Thomas White Global Investing
Now a digital mall boom in the Middle East
Now a digital mall boom in the Middle East Stamp
January 6, 2012
A Postcard from the Middle East & Africa
Now a digital mall boom in the Middle East

A mall in the Middle East

Shopping malls in the Middle East, such as this one, may see much smaller crowds in the future if e-commerce continues to gain momentum in the region.

Retail therapy may or may not make the soul happy but it sure does make the feet sore. Young Middle Easterners though have warmed up to a retail format that promises to keep both soul and feet happy.

E-commerce and online retail are getting bigger by the day across the Middle East for several reasons. For one, the region recorded the world’s fastest growth in internet usage between 2000 and 2009, and it is now home to more than 60 million internet users, which makes it a huge market for online transactions. Moreover, a relatively large percentage of the region’s population is young and fashion-conscious, consumers whose buying habits have been influenced by the West. These buyers are tech-savvy, with considerable spending potential, and they recognize that buying online can save them money and give them variety. Of course, the convenience of online shopping is a given — good riddance to queues and parking charges.

Nonetheless, the biggest impetus to online retail in the Middle East has come from the region’s women. In ultra-conservative societies like Saudi Arabia for instance, buying on the internet spells freedom for women who are burdened with several restrictions when they go out shopping, including strict dress codes and constant chaperoning. In fact, Ahmed Alkhatib, who runs MarkaVIP in Jordan, a highly successful online shopping club that offers designer labels and branded goods at bargain prices, says lingerie is one of the club’s most popular products as Arab women prefer to buy intimates online rather than be chaperoned to lingerie shops managed by men.

Alkhatib’s site has an impressive 600,000 members, and it offers discounted prices on more than 1,000 brands, many of which are not available at outlets in the Middle East. The retail website’s 21-day return policy and cash-on-delivery system are a big draw, as is the quality of its products. In a recent interview to the Wall Street Journal, Alkhatib said that he planned to diversify into selling lifestyle products such as apartments and cars. Another unique online store that is cashing in on Middle Easterners’ love for branded apparel and accessories is toujourschic.ae, which allows bag aficionados to register and rent designer handbags. The UAE-based store was set up by Reema Al Khomeiri, a purse addict herself, from her home in Abu Dhabi in 2009. After the customer signs an email-based rental contract, a woman can enjoy every kind of designer bag, from the high-end Chanel and Louis Vuittons to the more affordable Coach bags. Some of the other popular online shopping outlets in the region are sukar.com, an invitation-only private shopping club that operates across nine countries, nahel.com, a Dubai-based website that claims to offer more than 10,000 products across 1,500 categories, and souq.com, the Middle East’s very own eBay.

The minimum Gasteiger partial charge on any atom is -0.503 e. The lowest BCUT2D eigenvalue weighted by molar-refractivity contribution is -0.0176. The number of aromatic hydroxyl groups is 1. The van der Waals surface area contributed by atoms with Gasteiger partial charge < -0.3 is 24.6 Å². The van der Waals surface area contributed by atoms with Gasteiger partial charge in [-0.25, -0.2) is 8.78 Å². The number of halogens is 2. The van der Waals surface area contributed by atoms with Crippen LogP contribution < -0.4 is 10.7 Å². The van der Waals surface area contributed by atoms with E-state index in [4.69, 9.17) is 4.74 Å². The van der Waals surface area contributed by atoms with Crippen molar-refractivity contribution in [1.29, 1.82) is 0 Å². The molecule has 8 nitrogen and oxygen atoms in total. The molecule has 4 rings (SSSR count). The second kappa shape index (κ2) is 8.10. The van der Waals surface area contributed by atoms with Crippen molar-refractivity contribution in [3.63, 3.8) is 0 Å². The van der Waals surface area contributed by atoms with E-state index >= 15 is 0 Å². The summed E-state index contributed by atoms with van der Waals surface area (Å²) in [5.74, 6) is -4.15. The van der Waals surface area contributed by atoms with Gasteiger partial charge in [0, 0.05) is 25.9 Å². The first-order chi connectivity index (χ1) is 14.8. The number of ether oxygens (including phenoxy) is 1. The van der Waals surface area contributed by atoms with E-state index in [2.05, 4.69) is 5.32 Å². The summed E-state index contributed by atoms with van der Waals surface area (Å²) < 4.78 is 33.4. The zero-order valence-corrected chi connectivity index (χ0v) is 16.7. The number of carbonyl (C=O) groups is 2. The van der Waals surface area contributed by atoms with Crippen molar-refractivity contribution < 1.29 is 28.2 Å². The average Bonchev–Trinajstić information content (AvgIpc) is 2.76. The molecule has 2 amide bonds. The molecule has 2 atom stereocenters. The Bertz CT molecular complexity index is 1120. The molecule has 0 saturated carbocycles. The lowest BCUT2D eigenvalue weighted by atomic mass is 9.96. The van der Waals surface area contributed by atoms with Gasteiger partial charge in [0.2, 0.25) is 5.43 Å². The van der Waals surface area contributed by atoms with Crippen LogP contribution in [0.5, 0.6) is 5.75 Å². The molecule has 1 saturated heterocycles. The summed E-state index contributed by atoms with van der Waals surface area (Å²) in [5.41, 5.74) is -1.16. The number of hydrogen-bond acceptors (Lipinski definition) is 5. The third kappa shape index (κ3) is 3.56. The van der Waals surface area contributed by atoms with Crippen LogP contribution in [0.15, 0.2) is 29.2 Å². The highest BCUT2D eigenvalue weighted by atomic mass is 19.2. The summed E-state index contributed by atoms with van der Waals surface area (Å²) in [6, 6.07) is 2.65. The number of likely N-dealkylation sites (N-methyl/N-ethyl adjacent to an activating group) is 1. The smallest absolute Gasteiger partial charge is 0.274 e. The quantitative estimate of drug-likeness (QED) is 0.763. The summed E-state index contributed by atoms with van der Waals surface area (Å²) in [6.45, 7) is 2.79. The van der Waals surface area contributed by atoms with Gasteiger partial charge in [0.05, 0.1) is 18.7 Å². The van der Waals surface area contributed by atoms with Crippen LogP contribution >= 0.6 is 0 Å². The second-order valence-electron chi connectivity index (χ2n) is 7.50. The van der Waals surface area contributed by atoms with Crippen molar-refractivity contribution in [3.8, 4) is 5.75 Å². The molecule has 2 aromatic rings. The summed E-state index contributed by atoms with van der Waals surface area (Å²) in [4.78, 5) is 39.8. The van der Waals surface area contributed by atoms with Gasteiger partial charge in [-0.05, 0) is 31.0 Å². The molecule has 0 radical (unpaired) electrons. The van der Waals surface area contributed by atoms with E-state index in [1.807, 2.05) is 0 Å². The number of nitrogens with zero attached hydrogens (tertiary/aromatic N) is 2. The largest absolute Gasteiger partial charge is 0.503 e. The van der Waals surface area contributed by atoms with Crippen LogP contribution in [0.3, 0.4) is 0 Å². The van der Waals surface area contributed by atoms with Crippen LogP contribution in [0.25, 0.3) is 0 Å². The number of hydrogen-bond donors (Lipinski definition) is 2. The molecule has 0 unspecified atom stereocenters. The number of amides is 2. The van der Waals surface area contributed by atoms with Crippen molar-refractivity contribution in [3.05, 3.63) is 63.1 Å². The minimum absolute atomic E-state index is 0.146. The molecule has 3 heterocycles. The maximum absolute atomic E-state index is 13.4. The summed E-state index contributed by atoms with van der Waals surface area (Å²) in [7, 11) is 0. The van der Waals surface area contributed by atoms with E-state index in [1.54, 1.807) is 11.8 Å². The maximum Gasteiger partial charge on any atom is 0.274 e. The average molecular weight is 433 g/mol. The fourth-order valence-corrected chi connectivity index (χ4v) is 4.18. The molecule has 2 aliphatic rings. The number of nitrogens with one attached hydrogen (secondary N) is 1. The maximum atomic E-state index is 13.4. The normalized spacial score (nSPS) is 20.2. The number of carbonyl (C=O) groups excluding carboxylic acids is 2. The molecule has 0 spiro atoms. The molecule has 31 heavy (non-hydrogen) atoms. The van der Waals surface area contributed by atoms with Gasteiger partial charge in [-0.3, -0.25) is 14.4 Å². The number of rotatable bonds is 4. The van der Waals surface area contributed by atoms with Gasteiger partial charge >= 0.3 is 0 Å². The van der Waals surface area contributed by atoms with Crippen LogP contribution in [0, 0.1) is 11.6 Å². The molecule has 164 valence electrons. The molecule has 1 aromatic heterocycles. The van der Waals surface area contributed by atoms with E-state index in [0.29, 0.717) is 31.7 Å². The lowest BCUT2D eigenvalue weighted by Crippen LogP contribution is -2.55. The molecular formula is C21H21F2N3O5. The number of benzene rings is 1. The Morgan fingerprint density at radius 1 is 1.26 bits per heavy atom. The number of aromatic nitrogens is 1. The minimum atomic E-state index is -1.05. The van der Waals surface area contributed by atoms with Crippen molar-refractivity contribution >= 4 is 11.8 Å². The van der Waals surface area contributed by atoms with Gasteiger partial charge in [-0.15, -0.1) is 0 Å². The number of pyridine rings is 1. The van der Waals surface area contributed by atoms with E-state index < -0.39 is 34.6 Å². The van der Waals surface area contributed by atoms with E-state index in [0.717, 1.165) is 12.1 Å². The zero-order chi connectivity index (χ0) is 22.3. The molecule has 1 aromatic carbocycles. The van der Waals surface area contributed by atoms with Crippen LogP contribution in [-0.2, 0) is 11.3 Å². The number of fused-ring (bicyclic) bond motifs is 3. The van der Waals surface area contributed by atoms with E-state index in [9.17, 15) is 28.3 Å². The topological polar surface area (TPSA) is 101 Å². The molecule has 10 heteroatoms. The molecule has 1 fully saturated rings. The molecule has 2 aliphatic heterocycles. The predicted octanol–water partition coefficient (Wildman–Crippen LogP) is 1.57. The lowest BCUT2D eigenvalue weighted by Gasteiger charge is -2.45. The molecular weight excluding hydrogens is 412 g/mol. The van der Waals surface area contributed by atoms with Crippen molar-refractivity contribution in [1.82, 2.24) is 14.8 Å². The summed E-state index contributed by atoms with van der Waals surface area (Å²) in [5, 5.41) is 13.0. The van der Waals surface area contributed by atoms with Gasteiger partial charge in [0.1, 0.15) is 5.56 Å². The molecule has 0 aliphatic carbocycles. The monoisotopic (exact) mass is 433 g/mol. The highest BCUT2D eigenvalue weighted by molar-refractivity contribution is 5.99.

However, e-commerce in the Middle East is not just about women buying lingerie online or the fashion-conscious getting rental designer bags. Business Intelligence, a website that analyses the Middle East market, has reported that travel and gaming are the region’s top two e-commerce segments. Many low-cost airlines have been routinely deploying sophisticated e-ticketing systems to gain market share, while online gaming has been benefiting from the introduction of newer versions of popular gaming consoles that enable users to download multi-player online games. In the years ahead, rising internet penetration and the strong government focus on online services in the region promise faster growth for the segment. But it is unlikely to be smooth sailing.

E-commerce faces many obstacles in the Middle East and one of them is the lack of region-wide laws for the sector. With internet usage increasing rapidly, there is growing fear about the security of users’ financial data. Further, political unrest, especially in Egypt and Syria, has heightened the risk of operating an online business across countries. According to Alkhatib of MarkaVIP, cross-border transportation is a big logistical problem online retail firms routinely encounter. He says MarkaVIP is trying to overcome this challenge by working closely with government agencies. On a similar note, the Saudi Arabia-based online payment solutions provider, OneCard, believes that if robust security measures and government policies are put in place, e-commerce could scale greater heights in the region.

Indeed, if that happens, retail therapy will not just make the feet and soul of many more Middle Eastern shoppers happy but also invigorate the sales of many global consumer brands. Watch out Amazon, the Middle East online shopper is about to become unleashed.

Image Credit: Pyb under Creative Commons License

Postcards from Around the World

U.K.: Premium London homes ‘safe havens’ in Europe crisis

img-uk-prime-property-market

Learn More 

Colombia: Infrastructure spending gets a fillip

??????????????????????????????????????

Learn More 

Taiwan: Thaw in relations with China unfreezing tourism prospects

img-taiwan-tourism-industry2

Learn More 




Subscribe to get our global publications by email.



Use of this site signifies that you have read Terms & Conditions
© Thomas White International, Ltd. 2014